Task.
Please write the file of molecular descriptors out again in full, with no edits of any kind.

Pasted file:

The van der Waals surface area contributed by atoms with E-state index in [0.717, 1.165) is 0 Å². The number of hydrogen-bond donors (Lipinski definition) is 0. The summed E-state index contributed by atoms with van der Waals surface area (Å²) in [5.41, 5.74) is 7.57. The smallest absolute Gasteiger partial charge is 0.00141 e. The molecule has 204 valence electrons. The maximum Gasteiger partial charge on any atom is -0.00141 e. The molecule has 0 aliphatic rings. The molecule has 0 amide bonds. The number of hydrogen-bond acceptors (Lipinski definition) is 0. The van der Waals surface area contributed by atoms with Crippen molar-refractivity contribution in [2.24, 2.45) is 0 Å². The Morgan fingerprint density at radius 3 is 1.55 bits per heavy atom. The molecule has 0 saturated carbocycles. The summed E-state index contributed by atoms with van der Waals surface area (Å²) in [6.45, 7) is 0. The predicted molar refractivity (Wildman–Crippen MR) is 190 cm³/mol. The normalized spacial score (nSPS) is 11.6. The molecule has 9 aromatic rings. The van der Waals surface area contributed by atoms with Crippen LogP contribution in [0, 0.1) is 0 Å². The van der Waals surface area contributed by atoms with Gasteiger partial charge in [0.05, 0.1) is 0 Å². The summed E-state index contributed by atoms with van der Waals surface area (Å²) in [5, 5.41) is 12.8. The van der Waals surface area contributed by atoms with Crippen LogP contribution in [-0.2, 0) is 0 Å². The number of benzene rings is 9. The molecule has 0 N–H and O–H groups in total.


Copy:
The van der Waals surface area contributed by atoms with E-state index in [0.717, 1.165) is 0 Å². The number of hydrogen-bond donors (Lipinski definition) is 0. The summed E-state index contributed by atoms with van der Waals surface area (Å²) in [5.41, 5.74) is 7.57. The smallest absolute Gasteiger partial charge is 0.00141 e. The molecule has 204 valence electrons. The maximum Gasteiger partial charge on any atom is -0.00141 e. The molecule has 0 aliphatic rings. The molecule has 0 amide bonds. The number of hydrogen-bond acceptors (Lipinski definition) is 0. The van der Waals surface area contributed by atoms with Crippen molar-refractivity contribution in [2.24, 2.45) is 0 Å². The Morgan fingerprint density at radius 3 is 1.55 bits per heavy atom. The molecule has 0 saturated carbocycles. The summed E-state index contributed by atoms with van der Waals surface area (Å²) in [6.45, 7) is 0. The predicted molar refractivity (Wildman–Crippen MR) is 190 cm³/mol. The normalized spacial score (nSPS) is 11.6. The molecule has 9 aromatic rings. The van der Waals surface area contributed by atoms with Crippen LogP contribution in [0, 0.1) is 0 Å². The van der Waals surface area contributed by atoms with Gasteiger partial charge in [0.05, 0.1) is 0 Å². The summed E-state index contributed by atoms with van der Waals surface area (Å²) in [5, 5.41) is 12.8. The van der Waals surface area contributed by atoms with Crippen LogP contribution in [-0.2, 0) is 0 Å². The number of benzene rings is 9. The molecule has 0 N–H and O–H groups in total.